4. Hawaii becoming a loan officer. SB869 would create a pilot program to allow Hawaii to make consumer loans of 600 to $5,000. I think that micro-loans could be done by local credit unions, not the government.
  5. Hawaii getting involved in home ownership. SB1106 would create the Family Self-Sufficiency Program to provide matching funds so that public housing tenants could purchase housing units. We don’t have a right to home ownership. I think that government should help subsidize affordable housing, but should not subsidize home ownership.

The 2017 Hawaii Legislature adjourns on May 4. Please think about these issues and how they may affect you, everyone around you, our children, and our grandchildren. Whether you have concerns or feel strongly about an issue, speak up, talk about it, and be part of the discussion!


Hawaii Legislative Watch: Up for debate

March 13, 2012

Warning: You may shake your head in amazement. You may get into headed arguments with your family and friends. Your blood pressure may spike.

Here are 7 controversial bills from the 2012 Hawaii Legislative Session that could change our lives, and deserve a lot of civil discussion and open-minded debate. If I’ve missed any important controversial bills, please let me know!

1. Gambling: HB394 legalizes slot machines and video poker gambling in designated resort areas. HB781 and SB1097 grant a 10-year license, and HB2788 and SB2210 grant a 20-year license, for one stand-alone casino in Waikiki (not in a hotel). HB1227 and HB2379 authorize gaming on Hawaiian home lands. SB1528 authorizes shipboard gaming on vessels in state waters, establishing a Hawaii gaming board, an admission tax and a wagering tax, and a gaming fund for the deposit of fees, taxes, and fines. SB2032 legalizes slot machines and video poker gambling in hotels and within international airports. SB2984 grants a 20-year license for one stand-alone casino on Banyan Drive. Each of these gambling proposals would also impose taxes ranging from 6.75% to 15%; and create a new commission on gaming. Gambling tends to attract the poor and may lead to an increase in crime; on the other hand, many people like to gamble, and we are letting gambling dollars flow to other cities like Las Vegas.

2. Lottery: HB2422 and SB2980 authorize Internet lottery and gambling. The big question is: does Hawaii have the power to regulate and tax the Internet? SB2156 creates a state lottery limited to nonresidents. Raffles and informal sporting betting are legal. How is a lottery different? And how can Hawaii prevent residents from participating?

3. Minimum wage: HB168 raises the minimum hourly wage to $8.50. The question is whether an entry-level job should have a “living wage” (enough to pay your bills if you live frugally) or whether it is meant to be an entry-point for teenagers and unskilled workers to gain experience. Also, a higher minimum wage may make it harder for small businesses to retain current workers or hire new workers.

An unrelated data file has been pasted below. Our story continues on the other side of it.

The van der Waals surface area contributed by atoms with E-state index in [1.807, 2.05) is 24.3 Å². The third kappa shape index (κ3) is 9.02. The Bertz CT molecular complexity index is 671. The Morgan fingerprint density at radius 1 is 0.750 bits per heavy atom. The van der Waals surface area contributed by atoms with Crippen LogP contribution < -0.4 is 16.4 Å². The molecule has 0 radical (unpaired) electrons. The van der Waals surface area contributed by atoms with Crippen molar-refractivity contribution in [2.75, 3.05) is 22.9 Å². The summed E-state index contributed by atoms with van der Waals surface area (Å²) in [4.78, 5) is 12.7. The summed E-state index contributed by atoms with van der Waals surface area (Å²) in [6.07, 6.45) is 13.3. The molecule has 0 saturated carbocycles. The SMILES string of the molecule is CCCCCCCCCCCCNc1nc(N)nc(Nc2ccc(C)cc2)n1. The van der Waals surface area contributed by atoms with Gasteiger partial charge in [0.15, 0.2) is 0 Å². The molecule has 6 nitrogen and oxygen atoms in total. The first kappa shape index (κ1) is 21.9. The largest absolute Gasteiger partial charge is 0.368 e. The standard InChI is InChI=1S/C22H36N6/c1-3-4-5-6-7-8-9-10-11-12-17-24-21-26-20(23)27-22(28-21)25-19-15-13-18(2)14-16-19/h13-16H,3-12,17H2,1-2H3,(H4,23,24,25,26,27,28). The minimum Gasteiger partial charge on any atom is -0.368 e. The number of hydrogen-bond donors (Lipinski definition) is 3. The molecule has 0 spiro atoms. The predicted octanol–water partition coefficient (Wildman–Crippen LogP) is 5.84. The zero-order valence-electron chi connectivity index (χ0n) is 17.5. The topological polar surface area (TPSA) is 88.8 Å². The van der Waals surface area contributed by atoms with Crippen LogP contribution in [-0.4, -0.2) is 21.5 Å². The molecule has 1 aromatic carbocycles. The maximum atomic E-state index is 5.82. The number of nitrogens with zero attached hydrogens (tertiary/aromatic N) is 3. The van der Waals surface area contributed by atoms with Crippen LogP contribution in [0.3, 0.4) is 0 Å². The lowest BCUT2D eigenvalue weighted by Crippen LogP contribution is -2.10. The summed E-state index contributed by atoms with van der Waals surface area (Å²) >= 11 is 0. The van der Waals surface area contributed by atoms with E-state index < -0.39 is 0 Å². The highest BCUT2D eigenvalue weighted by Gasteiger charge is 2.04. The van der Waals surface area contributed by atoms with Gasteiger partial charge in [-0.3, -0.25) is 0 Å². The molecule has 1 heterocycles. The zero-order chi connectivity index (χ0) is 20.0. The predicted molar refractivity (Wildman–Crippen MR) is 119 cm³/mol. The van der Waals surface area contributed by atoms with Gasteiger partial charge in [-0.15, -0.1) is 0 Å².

4. No state income tax; general excise tax (GET) increase: SB2329 proposes that Hawaii repeal the income tax code, while increasing the general excise and use taxes and repealing various general excise and use tax exemptions. I support lower taxes and fewer forms to fill out, but a GET tax would affect everyone, especially the poor, and we would end up paying higher taxes on everything from wholesale to retail. I would whole-heartedly support this bill if the GET were changed to a sales tax on retail-level goods and services, excluding food, drugs, and medical services.

5. Reverse sensors in cars: HB81 requires all new motor vehicles sold or offered for sale in Hawaii to be equipped with reverse sensors. This bill could prevent injuries and property damage, but it would also make cars more expensive, hurt the used car market, and leave us with a lot of cars that couldn’t be resold.

6. State ferry system: HB191 establishes the Hawaii state ferry system for people and cargo. Hawaii needs an alternative to airline travel between islands, especially for travel with large groups, cars, and pets. However, the interisland Hawaii Superferry was shut down because of unresolved environmental issues; and both the Wiki Wiki Ferry and TheBoat between Iroquois Point/Barber’s Point and Aloha Tower were too expensive. Can Hawaii effectively run and maintain an affordable state ferry system?

7. Tax credits: There are proposed tax credits for agricultural processing facilities, biofuel facilities and production, business headquarters relocation to Hawaii, business improvements, college savings, construction and remodeling, corporate mentoring of students, corporate wellness programs, elderly care, electric vehicles, emergency room physicians, ethanol facilities, food and medical services, gray water systems, high technology, hiring senior citizens, historic businesses, historic preservation, hotel construction and renovation, interisland ferries, Ko Olina Resort and Marina and Makaha Resort, light-emitting diode lighting systems, medical research, motion picture/digital media/film production, new hiring and job creation, ohana residential construction, parenting and child development classes, pro-bono legal services for the poor, renewable energy, small business investment, solar water heaters, teacher expenses, telecommuting, undergrounding utilities, and vermicomposting. Tax credits are one way to promote fledgling industries and “good” business practices; but they are also hand-outs to “favored” organizations and make the tax code unnecessarily complicated.

Please think about these controversial issues and how they may affect you and everyone around you. If you feel strongly about an issue, speak out! Talk to your family and friends, let your Hawaii legislators know about it, and write letters to the local newspapers.